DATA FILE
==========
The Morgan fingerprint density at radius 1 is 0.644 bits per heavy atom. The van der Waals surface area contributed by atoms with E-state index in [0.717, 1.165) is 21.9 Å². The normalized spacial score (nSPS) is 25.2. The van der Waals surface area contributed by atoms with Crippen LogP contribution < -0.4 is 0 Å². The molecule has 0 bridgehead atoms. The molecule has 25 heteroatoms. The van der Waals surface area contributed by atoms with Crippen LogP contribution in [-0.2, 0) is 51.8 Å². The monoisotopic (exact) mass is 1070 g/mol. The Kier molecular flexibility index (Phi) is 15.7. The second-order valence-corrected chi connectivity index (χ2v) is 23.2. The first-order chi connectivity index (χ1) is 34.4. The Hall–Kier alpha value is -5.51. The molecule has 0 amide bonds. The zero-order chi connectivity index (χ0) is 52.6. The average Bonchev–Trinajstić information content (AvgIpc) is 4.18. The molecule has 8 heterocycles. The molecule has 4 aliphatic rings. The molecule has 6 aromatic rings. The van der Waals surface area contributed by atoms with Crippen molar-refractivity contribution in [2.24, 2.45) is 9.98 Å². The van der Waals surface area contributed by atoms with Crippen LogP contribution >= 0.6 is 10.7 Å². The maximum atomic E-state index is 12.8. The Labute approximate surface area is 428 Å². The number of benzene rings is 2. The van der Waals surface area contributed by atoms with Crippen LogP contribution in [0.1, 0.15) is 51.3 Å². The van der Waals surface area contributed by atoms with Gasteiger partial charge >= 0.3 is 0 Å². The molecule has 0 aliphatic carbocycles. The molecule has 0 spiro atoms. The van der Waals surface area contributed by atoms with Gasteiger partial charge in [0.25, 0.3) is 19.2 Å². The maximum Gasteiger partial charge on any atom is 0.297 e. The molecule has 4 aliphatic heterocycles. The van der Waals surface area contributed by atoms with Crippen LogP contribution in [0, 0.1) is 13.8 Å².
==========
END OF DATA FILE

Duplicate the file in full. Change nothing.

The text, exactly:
The Morgan fingerprint density at radius 1 is 0.644 bits per heavy atom. The van der Waals surface area contributed by atoms with E-state index in [0.717, 1.165) is 21.9 Å². The normalized spacial score (nSPS) is 25.2. The van der Waals surface area contributed by atoms with Crippen LogP contribution < -0.4 is 0 Å². The molecule has 0 bridgehead atoms. The molecule has 25 heteroatoms. The van der Waals surface area contributed by atoms with Crippen LogP contribution in [-0.2, 0) is 51.8 Å². The monoisotopic (exact) mass is 1070 g/mol. The Kier molecular flexibility index (Phi) is 15.7. The second-order valence-corrected chi connectivity index (χ2v) is 23.2. The first-order chi connectivity index (χ1) is 34.4. The Hall–Kier alpha value is -5.51. The molecule has 0 amide bonds. The zero-order chi connectivity index (χ0) is 52.6. The average Bonchev–Trinajstić information content (AvgIpc) is 4.18. The molecule has 8 heterocycles. The molecule has 4 aliphatic rings. The molecule has 6 aromatic rings. The van der Waals surface area contributed by atoms with Crippen molar-refractivity contribution in [2.24, 2.45) is 9.98 Å². The van der Waals surface area contributed by atoms with Crippen LogP contribution >= 0.6 is 10.7 Å². The maximum atomic E-state index is 12.8. The Labute approximate surface area is 428 Å². The number of benzene rings is 2. The van der Waals surface area contributed by atoms with Crippen LogP contribution in [0.1, 0.15) is 51.3 Å². The van der Waals surface area contributed by atoms with Gasteiger partial charge >= 0.3 is 0 Å². The molecule has 0 aliphatic carbocycles. The molecule has 0 spiro atoms. The van der Waals surface area contributed by atoms with Gasteiger partial charge in [0.25, 0.3) is 19.2 Å². The maximum Gasteiger partial charge on any atom is 0.297 e. The molecule has 4 aliphatic heterocycles. The van der Waals surface area contributed by atoms with Crippen LogP contribution in [0, 0.1) is 13.8 Å².